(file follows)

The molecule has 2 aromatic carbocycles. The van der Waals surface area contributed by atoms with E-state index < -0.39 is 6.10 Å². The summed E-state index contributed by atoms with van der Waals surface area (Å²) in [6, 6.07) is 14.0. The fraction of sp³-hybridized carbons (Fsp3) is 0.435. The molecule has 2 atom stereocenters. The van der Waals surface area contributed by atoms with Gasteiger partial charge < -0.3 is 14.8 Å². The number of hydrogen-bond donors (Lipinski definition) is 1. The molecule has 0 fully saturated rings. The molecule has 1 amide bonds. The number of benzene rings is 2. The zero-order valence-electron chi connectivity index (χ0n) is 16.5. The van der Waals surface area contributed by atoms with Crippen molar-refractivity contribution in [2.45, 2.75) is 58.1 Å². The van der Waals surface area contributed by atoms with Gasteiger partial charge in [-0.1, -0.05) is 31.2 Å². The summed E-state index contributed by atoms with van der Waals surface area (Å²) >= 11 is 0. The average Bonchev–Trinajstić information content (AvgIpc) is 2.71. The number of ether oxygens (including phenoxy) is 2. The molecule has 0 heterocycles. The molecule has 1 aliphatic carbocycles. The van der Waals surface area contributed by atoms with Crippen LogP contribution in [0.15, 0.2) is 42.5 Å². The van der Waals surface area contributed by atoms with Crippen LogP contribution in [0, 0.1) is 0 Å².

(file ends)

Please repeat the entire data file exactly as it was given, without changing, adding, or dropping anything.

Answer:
The molecule has 2 aromatic carbocycles. The van der Waals surface area contributed by atoms with E-state index < -0.39 is 6.10 Å². The summed E-state index contributed by atoms with van der Waals surface area (Å²) in [6, 6.07) is 14.0. The fraction of sp³-hybridized carbons (Fsp3) is 0.435. The molecule has 2 atom stereocenters. The van der Waals surface area contributed by atoms with Gasteiger partial charge < -0.3 is 14.8 Å². The number of hydrogen-bond donors (Lipinski definition) is 1. The molecule has 0 fully saturated rings. The molecule has 1 amide bonds. The number of benzene rings is 2. The zero-order valence-electron chi connectivity index (χ0n) is 16.5. The van der Waals surface area contributed by atoms with Crippen molar-refractivity contribution in [2.45, 2.75) is 58.1 Å². The van der Waals surface area contributed by atoms with Gasteiger partial charge in [-0.1, -0.05) is 31.2 Å². The summed E-state index contributed by atoms with van der Waals surface area (Å²) >= 11 is 0. The average Bonchev–Trinajstić information content (AvgIpc) is 2.71. The number of ether oxygens (including phenoxy) is 2. The molecule has 0 heterocycles. The molecule has 1 aliphatic carbocycles. The van der Waals surface area contributed by atoms with Crippen LogP contribution in [0.15, 0.2) is 42.5 Å². The van der Waals surface area contributed by atoms with Crippen LogP contribution in [0, 0.1) is 0 Å².